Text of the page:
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$$\ce{C6H5Cl + NaOCH3 -> C6H5OCH3 + NaCl}$$

So this reaction undergoes $\ce{S_N2}$ mechanism, but $\ce{C6H5Cl}$ is not likely to undergo such mechanism, so I doubt if anisole would be formed or not?

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Chlorobenzene is inert towards most forms of nucleophilic substitution. In particular:

  • A $\mathrm{S_N1}$ mechanism is not likely here because the carbon is $\mathrm{sp^2}$ hybridised, the $\ce{C-Cl}$ bond is strong, and the dissociation of $\ce{Cl-}$ is therefore not very likely.
  • $\mathrm{S_N2}$ substitution doesn't occur because 1) the $\ce{C-Cl}$ bond is strong 2) the $\sigma^*$ orbital is in the middle of the ring and is inaccessible to a nucleophile.
  • The $\mathrm{S_NAr}$ mechanism could be followed if there is an electron-withdrawing group ortho or para to the chlorine atom, but in chlorobenzene, there is no such EWG.

I would like to suggest the possibility of a benzyne mechanism, i.e. an elimination-addition mechanism. The elimination step follows an $\mathrm{E1_{cb}}$ mechanism:

Benzyne mechanism, part 1

The benzyne intermediate is very electrophilic and nucleophilic attack by methoxide ion proceeds rapidly to give anisole.

Benzyne mechanism, part 2

Although this reaction is well-documented with both $\ce{NaOH}$ and $\ce{NaNH2}$, I can't find any real-life examples with $\ce{NaOMe}$. Most examples of chlorobenzene → anisole reactions involve some kind of catalyst. However, if it were to happen, it would probably occur via this parthway.

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Aryl Halides are less reactive than alkyl halides and Nucleophilic aromatic substitution on aryl halides only possible if strong electron drawing group is present at ortho and para position to chloride.

Due to their low reactivity toward nucliophile, the reaction usually occur at higher temperature. For example 1-chloro-4-nitrobenzene the reaction occur at high temperature.,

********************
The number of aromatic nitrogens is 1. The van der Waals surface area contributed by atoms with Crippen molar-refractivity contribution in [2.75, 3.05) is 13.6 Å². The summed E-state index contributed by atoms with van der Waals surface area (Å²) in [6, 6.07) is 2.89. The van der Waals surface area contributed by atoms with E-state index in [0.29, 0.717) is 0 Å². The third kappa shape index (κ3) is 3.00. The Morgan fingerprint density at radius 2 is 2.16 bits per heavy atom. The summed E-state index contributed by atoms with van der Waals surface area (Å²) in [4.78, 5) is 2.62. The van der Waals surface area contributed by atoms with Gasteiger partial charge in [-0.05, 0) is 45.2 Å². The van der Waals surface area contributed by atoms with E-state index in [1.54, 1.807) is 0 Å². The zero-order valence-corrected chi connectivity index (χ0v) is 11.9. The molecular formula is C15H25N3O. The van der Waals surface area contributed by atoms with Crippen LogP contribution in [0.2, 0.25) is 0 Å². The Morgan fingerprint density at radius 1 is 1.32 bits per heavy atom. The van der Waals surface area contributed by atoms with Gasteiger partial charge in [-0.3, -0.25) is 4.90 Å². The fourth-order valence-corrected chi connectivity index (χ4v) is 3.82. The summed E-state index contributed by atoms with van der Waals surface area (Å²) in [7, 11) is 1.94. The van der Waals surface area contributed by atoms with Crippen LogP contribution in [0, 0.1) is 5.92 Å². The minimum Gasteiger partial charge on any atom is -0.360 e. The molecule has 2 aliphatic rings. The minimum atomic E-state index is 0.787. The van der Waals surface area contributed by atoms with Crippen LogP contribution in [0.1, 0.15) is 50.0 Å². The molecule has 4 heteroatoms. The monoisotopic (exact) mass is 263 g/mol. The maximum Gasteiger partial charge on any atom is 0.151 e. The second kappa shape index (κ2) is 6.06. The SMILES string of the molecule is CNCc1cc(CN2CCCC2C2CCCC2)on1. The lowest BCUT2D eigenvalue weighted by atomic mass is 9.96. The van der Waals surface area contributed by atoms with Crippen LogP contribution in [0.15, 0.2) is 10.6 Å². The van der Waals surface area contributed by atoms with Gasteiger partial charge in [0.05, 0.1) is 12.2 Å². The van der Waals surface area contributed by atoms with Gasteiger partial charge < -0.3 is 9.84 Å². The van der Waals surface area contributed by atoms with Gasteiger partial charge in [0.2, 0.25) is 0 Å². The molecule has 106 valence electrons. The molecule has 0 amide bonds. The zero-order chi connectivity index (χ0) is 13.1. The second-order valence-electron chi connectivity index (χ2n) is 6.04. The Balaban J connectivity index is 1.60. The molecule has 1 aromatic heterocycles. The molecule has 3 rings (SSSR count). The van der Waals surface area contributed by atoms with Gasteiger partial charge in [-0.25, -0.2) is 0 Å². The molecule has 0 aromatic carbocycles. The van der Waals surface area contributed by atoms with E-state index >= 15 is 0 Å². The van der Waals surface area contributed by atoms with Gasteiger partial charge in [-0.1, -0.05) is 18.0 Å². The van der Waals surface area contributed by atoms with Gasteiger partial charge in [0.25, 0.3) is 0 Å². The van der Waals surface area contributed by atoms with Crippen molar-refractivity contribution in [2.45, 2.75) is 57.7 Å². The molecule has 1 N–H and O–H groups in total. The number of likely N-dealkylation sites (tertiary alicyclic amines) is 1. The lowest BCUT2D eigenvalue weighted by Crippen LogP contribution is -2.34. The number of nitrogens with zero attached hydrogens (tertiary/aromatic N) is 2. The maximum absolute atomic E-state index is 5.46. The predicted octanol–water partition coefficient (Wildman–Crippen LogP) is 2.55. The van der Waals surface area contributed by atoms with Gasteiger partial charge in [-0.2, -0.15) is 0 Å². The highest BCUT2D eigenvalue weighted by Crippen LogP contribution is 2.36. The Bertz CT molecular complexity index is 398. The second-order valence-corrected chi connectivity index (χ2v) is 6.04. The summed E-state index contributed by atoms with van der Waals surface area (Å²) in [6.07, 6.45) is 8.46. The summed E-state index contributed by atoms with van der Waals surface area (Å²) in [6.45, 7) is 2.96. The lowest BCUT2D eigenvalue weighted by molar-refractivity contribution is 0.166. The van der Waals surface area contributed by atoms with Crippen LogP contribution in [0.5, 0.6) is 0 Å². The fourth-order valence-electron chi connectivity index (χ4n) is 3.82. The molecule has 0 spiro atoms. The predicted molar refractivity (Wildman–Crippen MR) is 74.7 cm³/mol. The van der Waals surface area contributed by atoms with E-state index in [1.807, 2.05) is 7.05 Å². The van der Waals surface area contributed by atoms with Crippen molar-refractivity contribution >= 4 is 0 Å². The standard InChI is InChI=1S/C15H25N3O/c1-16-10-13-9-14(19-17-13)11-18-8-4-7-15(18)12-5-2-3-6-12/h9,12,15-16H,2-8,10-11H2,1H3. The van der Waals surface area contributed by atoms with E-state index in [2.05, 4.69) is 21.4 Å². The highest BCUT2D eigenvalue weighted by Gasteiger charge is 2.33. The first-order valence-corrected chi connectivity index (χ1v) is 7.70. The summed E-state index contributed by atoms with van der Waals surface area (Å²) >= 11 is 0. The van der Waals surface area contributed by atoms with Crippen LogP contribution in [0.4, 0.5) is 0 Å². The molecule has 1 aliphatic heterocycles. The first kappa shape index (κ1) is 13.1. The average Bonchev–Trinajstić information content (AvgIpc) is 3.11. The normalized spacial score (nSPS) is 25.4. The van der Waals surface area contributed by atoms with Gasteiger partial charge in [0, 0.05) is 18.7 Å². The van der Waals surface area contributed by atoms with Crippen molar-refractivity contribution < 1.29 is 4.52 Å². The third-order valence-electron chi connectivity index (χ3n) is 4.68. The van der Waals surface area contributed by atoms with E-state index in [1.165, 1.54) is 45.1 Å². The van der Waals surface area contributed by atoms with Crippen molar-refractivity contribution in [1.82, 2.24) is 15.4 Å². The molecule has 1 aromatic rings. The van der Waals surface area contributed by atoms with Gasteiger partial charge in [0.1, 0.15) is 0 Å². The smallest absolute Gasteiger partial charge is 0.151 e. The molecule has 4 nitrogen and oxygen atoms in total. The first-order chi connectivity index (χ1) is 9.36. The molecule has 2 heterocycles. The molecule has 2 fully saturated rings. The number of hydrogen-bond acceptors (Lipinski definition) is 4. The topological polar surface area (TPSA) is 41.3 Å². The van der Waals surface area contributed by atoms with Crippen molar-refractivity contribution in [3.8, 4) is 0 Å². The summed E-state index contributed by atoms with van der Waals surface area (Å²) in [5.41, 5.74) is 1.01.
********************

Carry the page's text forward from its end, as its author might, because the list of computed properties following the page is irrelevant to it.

enter image description here

Nucleophilic substitution reaction probably occur through the slow addition of nucleophile to the ring, and second step fast removal of Cl group.

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    $\begingroup$ Does the diagram of 4-nitrochlorobenzene contain a typo? $\endgroup$
    – DHMO
    Sep 4 '16 at 11:02
  • $\begingroup$ @user34388 to be more precisely, 1-chloro-4-nitrobenzene, I hope this will make you happy. $\endgroup$
    – Khan
    Sep 4 '16 at 11:09
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    $\begingroup$ No, the diagram. $\endgroup$
    – DHMO
    Sep 4 '16 at 11:16
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    $\begingroup$ The double bonds? $\endgroup$
    – DHMO
    Sep 4 '16 at 11:24
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    $\begingroup$ There is still a typo in the diagram. The middle structure should have a $\ce{C=N}$ double bond and two $\ce{-O^-}$ on the nitrogen. $\endgroup$
    – Jan
    Oct 5 '16 at 15:26
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The C---Cl bond of chlorobenze acquires partial double bond character due to the +M effect of Cl-atom. As a result bond energy of C---Cl bond becomes high which leads to low reactivity of chlorobenze towards nucleophilic substitution. So chlorobenze doesn't react with sodium methoxide to form anisole at ordinary reaction conditions. To prepare anisole by Williamson's synthesis the appropriate choice of reagents is Sodium phenoxide and chloromethane. This reaction follows SN2 mechanism because of least steric hindrance around the partial postive charged Cl-atom of chloromethane.! Reaction of Sodium phenoxide and alkyl halide

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The C---Cl bond of chlorobenze acquires partial double bond character due to the +M effect of Cl-atom. As a result bond energy of C---Cl bond becomes high which leads to low reactivity of chlorobenze towards nucleophilic substitution. So chlorobenze doesn't react with sodium methoxide to form anisole at ordinary reaction conditions. To prepare anisole by Williamson's synthesis the appropriate choice of reagents is Sodium phenoxide and chloromethane. This reaction follows SN2 mechanism because of least steric hindrance around the partial postive charged Cl-atom of chloromethane.

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